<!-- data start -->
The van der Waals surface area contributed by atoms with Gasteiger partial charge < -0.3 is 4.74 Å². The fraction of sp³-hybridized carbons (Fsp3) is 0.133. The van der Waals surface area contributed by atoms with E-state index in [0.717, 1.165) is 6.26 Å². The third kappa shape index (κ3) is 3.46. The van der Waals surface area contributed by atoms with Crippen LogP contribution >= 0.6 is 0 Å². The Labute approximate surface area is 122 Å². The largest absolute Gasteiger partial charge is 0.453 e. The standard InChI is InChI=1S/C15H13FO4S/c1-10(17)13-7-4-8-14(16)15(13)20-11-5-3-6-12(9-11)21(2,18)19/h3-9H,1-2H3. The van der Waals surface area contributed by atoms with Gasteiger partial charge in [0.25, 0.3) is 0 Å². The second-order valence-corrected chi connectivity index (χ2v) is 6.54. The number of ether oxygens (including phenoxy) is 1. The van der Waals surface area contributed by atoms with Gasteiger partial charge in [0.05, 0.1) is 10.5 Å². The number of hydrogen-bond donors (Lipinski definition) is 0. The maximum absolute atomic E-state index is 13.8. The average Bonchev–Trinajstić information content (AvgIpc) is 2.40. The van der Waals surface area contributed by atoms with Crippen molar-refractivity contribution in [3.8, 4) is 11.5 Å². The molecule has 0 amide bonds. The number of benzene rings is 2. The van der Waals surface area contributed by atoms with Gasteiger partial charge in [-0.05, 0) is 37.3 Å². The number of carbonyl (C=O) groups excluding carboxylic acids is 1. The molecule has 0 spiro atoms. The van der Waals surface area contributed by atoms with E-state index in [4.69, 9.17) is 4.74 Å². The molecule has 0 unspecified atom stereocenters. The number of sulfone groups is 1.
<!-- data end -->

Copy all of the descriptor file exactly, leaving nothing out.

The van der Waals surface area contributed by atoms with Gasteiger partial charge < -0.3 is 4.74 Å². The fraction of sp³-hybridized carbons (Fsp3) is 0.133. The van der Waals surface area contributed by atoms with E-state index in [0.717, 1.165) is 6.26 Å². The third kappa shape index (κ3) is 3.46. The van der Waals surface area contributed by atoms with Crippen LogP contribution >= 0.6 is 0 Å². The Labute approximate surface area is 122 Å². The largest absolute Gasteiger partial charge is 0.453 e. The standard InChI is InChI=1S/C15H13FO4S/c1-10(17)13-7-4-8-14(16)15(13)20-11-5-3-6-12(9-11)21(2,18)19/h3-9H,1-2H3. The van der Waals surface area contributed by atoms with Gasteiger partial charge in [0.25, 0.3) is 0 Å². The second-order valence-corrected chi connectivity index (χ2v) is 6.54. The number of ether oxygens (including phenoxy) is 1. The van der Waals surface area contributed by atoms with Gasteiger partial charge in [0.05, 0.1) is 10.5 Å². The number of hydrogen-bond donors (Lipinski definition) is 0. The maximum absolute atomic E-state index is 13.8. The average Bonchev–Trinajstić information content (AvgIpc) is 2.40. The van der Waals surface area contributed by atoms with Crippen molar-refractivity contribution in [3.8, 4) is 11.5 Å². The molecule has 0 amide bonds. The number of benzene rings is 2. The van der Waals surface area contributed by atoms with Gasteiger partial charge in [-0.05, 0) is 37.3 Å². The number of carbonyl (C=O) groups excluding carboxylic acids is 1. The molecule has 0 spiro atoms. The van der Waals surface area contributed by atoms with E-state index in [4.69, 9.17) is 4.74 Å². The molecule has 0 unspecified atom stereocenters. The number of sulfone groups is 1.